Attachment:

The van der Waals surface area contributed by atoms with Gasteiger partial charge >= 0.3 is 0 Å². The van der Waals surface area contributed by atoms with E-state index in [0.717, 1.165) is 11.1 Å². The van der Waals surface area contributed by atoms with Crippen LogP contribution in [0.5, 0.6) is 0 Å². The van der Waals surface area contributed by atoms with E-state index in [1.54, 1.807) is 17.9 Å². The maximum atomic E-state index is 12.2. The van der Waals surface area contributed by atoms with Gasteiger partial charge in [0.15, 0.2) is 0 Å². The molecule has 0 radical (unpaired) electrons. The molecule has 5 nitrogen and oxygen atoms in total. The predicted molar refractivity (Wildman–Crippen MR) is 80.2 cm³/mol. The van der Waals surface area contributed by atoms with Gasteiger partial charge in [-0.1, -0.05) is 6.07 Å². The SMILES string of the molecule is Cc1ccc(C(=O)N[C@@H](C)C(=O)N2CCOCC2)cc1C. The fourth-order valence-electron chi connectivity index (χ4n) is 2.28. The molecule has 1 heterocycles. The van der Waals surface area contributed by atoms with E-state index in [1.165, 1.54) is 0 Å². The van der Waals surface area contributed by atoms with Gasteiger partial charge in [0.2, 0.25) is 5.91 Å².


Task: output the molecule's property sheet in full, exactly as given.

The van der Waals surface area contributed by atoms with Gasteiger partial charge >= 0.3 is 0 Å². The van der Waals surface area contributed by atoms with E-state index in [0.717, 1.165) is 11.1 Å². The van der Waals surface area contributed by atoms with Crippen LogP contribution in [0.5, 0.6) is 0 Å². The van der Waals surface area contributed by atoms with E-state index in [1.54, 1.807) is 17.9 Å². The maximum atomic E-state index is 12.2. The van der Waals surface area contributed by atoms with Gasteiger partial charge in [0.15, 0.2) is 0 Å². The molecule has 0 radical (unpaired) electrons. The molecule has 5 nitrogen and oxygen atoms in total. The predicted molar refractivity (Wildman–Crippen MR) is 80.2 cm³/mol. The van der Waals surface area contributed by atoms with Gasteiger partial charge in [-0.1, -0.05) is 6.07 Å². The SMILES string of the molecule is Cc1ccc(C(=O)N[C@@H](C)C(=O)N2CCOCC2)cc1C. The fourth-order valence-electron chi connectivity index (χ4n) is 2.28. The molecule has 1 heterocycles. The van der Waals surface area contributed by atoms with E-state index in [1.165, 1.54) is 0 Å². The van der Waals surface area contributed by atoms with Gasteiger partial charge in [0.2, 0.25) is 5.91 Å².